And now pretty much the same thing has happened to comics. Comics fans and professionals have also long had a Slan mentality, a sort of extroverted inferiority complex, when it came to general culture, and even today I periodically hear it voiced, but it’s time to drop it once and for all. We’re in. We made it. It didn’t come with a voice of thunder or parades down Fifth Avenue (unless you count floats in the Macy’s Thanksgiving Day Parade) but we’ve been accepted. It’s perfectly cool for fashion models to read comics on the subway, for bookstores to stock whole shelves with graphic novels, for anyone working in the business to tell their banker what they do for a living. We’ve been assimilated. We’re part of the landscape now. The San Diego Con is part of the wider cultural landscape now. And that’s great, because underneath it all, it’s one big message telling the wider culture out there that comics are okay, comics are fun, comics have value. Maybe we ain’t the belle of our own ball anymore, though there were certainly enough people at the DC booth, and the Image booth and the Dark Horse booth and the Marvel/Activision booth and the Fantagraphics booth every time I got anywhere near them, but even if that’s true, what we’ve got instead is something we can capitalize on for the future.

    So get over it. And have some fun.

    So I stop by Mike Mignola’s table, where a couple people are looking at his artwork, and say, “Hey, Mike, lemme get this straight. People are standing in line for a lottery to get a ticket so they can stand in line to get your autograph…” He continued my thought, “… when they could just come over here and get my autograph anytime. I don’t get it either.” Comics fans. Heh.

    One thing about Comic-Con International that should be changed.

    I don’t know how much control the convention has over this. A decade of so back I did an all night seminar at San Diego where a group of “students” (the most famous “graduate” was Dozelle Young) learned how to write comics the hard way, by cobbling together a five pager that was eventually drawn and saw print in DARK HORSE PRESENTS. I briefly brought up some sort of pay and was told the policy of the convention was that when people paid for their tickets that was their total required outlay for any Con programs, a stance I agreed with.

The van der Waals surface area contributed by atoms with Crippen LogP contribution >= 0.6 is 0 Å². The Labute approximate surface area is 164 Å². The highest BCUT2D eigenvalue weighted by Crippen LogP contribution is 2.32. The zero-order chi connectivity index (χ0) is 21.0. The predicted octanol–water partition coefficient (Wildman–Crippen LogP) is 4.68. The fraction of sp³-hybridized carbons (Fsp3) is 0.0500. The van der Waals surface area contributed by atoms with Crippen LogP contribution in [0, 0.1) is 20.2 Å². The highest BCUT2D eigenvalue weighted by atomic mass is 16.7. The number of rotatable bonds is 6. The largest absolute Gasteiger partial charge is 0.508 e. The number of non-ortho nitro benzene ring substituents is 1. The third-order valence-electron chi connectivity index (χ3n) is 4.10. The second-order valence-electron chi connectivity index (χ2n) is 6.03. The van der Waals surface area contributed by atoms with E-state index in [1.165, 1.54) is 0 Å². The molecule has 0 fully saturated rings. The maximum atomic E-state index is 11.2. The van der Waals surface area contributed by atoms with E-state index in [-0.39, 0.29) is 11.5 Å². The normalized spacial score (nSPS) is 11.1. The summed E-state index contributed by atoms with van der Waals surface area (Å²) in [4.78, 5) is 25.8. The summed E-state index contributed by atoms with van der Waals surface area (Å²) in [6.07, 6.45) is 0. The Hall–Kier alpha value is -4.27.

They’re technically not con programs, but actors in particular who are selling autographed pictures on the floor are getting a little out of hand. Of course, this started during the ’90s, when sports figures and even comics talent started selling their autographs instead of simply giving them to the fans, which made some sense as speculators were trying to turn around autographed items for big cash on a grand scale and if they were going to make a lot of money it was only fair the signers got a cut of the loot as well. (Though there were always ways around it; I once watched Barry Windsor-Smith send a woman half into shock – she had claimed she wanted autographed comics for her personal collection – by personalizing his autograph on everything she wanted signed.) That speculator market has largely burst, but the practice is still very much in vogue. And I can understand participants in the autograph area charging for their signatures, though I don’t much approve of it; many of the performers who do this have few other revenue sources these days. But when, say, you go to the LucasFilm’s pavilion, and stand in line for an autograph from some old STAR WARS performer, only to find when you get to the table that photos are $5 and autographs are $30, man, there’s just something way too cheesy about that. First off, it’s LucasFilms, and a big, expensive booth. LucasFilms can’t just flat pay them for their time? They’ve theoretically brought the performers in to please the fans. At the very least they could post prices somewhere that could be seen before you waste a lot of time in line, instead of flat on the table when you get up to it. Of course, then there wouldn’t be as much intimidation into springing for the price, though there were plenty of people walking away in disgust. Which is exactly the reaction you don’t want from fans.